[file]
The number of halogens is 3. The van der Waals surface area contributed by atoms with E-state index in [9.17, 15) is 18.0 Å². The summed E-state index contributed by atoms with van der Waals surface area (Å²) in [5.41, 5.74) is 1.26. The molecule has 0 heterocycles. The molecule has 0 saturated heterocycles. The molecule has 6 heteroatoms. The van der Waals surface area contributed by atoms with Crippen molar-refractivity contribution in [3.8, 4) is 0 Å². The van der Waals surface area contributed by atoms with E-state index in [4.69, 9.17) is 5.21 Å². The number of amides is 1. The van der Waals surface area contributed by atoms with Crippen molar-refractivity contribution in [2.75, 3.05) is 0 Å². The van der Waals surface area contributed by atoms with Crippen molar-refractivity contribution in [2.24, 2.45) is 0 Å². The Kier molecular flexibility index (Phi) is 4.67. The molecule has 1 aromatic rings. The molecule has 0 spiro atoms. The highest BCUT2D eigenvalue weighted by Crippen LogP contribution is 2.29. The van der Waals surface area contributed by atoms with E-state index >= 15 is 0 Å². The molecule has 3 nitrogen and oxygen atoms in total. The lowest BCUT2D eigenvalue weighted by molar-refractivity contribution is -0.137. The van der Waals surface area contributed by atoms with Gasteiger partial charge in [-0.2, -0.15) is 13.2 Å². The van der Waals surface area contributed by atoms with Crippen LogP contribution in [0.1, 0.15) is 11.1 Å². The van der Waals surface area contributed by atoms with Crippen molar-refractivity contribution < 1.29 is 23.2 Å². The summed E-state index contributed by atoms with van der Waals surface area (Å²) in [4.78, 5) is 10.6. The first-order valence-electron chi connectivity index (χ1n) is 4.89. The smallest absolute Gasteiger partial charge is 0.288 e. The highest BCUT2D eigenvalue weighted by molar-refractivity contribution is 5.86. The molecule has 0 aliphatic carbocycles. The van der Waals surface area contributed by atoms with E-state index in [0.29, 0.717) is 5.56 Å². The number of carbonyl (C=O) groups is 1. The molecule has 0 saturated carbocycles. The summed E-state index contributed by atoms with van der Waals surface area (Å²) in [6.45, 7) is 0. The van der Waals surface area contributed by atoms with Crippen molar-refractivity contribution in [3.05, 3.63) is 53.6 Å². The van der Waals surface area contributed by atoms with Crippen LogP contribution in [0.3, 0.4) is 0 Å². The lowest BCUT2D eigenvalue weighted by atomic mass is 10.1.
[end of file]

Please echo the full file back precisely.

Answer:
The number of halogens is 3. The van der Waals surface area contributed by atoms with E-state index in [9.17, 15) is 18.0 Å². The summed E-state index contributed by atoms with van der Waals surface area (Å²) in [5.41, 5.74) is 1.26. The molecule has 0 heterocycles. The molecule has 0 saturated heterocycles. The molecule has 6 heteroatoms. The van der Waals surface area contributed by atoms with Crippen molar-refractivity contribution in [3.8, 4) is 0 Å². The van der Waals surface area contributed by atoms with E-state index in [4.69, 9.17) is 5.21 Å². The number of amides is 1. The van der Waals surface area contributed by atoms with Crippen molar-refractivity contribution in [2.75, 3.05) is 0 Å². The van der Waals surface area contributed by atoms with Crippen molar-refractivity contribution in [2.24, 2.45) is 0 Å². The Kier molecular flexibility index (Phi) is 4.67. The molecule has 1 aromatic rings. The molecule has 0 spiro atoms. The highest BCUT2D eigenvalue weighted by Crippen LogP contribution is 2.29. The van der Waals surface area contributed by atoms with E-state index >= 15 is 0 Å². The molecule has 3 nitrogen and oxygen atoms in total. The lowest BCUT2D eigenvalue weighted by molar-refractivity contribution is -0.137. The van der Waals surface area contributed by atoms with Gasteiger partial charge in [-0.2, -0.15) is 13.2 Å². The van der Waals surface area contributed by atoms with Crippen LogP contribution in [0.1, 0.15) is 11.1 Å². The van der Waals surface area contributed by atoms with Crippen molar-refractivity contribution < 1.29 is 23.2 Å². The summed E-state index contributed by atoms with van der Waals surface area (Å²) in [4.78, 5) is 10.6. The first-order valence-electron chi connectivity index (χ1n) is 4.89. The smallest absolute Gasteiger partial charge is 0.288 e. The highest BCUT2D eigenvalue weighted by molar-refractivity contribution is 5.86. The molecule has 0 aliphatic carbocycles. The van der Waals surface area contributed by atoms with E-state index in [0.29, 0.717) is 5.56 Å². The number of carbonyl (C=O) groups is 1. The molecule has 0 saturated carbocycles. The summed E-state index contributed by atoms with van der Waals surface area (Å²) in [6.45, 7) is 0. The van der Waals surface area contributed by atoms with Crippen molar-refractivity contribution in [3.05, 3.63) is 53.6 Å². The van der Waals surface area contributed by atoms with Crippen LogP contribution in [0.3, 0.4) is 0 Å². The lowest BCUT2D eigenvalue weighted by atomic mass is 10.1.